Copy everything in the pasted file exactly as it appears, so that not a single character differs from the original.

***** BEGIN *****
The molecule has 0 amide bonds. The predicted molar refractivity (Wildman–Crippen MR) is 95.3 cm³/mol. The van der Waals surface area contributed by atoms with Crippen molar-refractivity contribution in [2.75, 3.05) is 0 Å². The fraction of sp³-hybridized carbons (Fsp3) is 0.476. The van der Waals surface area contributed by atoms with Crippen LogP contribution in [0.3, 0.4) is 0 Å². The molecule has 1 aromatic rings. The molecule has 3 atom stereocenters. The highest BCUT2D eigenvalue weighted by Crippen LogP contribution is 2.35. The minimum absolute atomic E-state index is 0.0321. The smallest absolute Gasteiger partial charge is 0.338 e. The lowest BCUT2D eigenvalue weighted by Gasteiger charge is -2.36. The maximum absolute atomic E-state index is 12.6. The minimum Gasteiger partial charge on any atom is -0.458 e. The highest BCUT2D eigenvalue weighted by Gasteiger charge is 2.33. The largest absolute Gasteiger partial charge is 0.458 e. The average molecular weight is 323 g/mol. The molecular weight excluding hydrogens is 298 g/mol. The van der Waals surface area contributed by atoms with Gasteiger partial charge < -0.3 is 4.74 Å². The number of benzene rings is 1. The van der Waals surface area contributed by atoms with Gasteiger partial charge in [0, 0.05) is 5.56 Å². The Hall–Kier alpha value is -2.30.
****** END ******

The molecule has 0 amide bonds. The predicted molar refractivity (Wildman–Crippen MR) is 95.3 cm³/mol. The van der Waals surface area contributed by atoms with Crippen molar-refractivity contribution in [2.75, 3.05) is 0 Å². The fraction of sp³-hybridized carbons (Fsp3) is 0.476. The van der Waals surface area contributed by atoms with Crippen LogP contribution in [0.3, 0.4) is 0 Å². The molecule has 1 aromatic rings. The molecule has 3 atom stereocenters. The highest BCUT2D eigenvalue weighted by Crippen LogP contribution is 2.35. The minimum absolute atomic E-state index is 0.0321. The smallest absolute Gasteiger partial charge is 0.338 e. The lowest BCUT2D eigenvalue weighted by Gasteiger charge is -2.36. The maximum absolute atomic E-state index is 12.6. The minimum Gasteiger partial charge on any atom is -0.458 e. The highest BCUT2D eigenvalue weighted by Gasteiger charge is 2.33. The largest absolute Gasteiger partial charge is 0.458 e. The average molecular weight is 323 g/mol. The molecular weight excluding hydrogens is 298 g/mol. The van der Waals surface area contributed by atoms with Gasteiger partial charge < -0.3 is 4.74 Å². The number of benzene rings is 1. The van der Waals surface area contributed by atoms with Gasteiger partial charge in [0, 0.05) is 5.56 Å². The Hall–Kier alpha value is -2.30.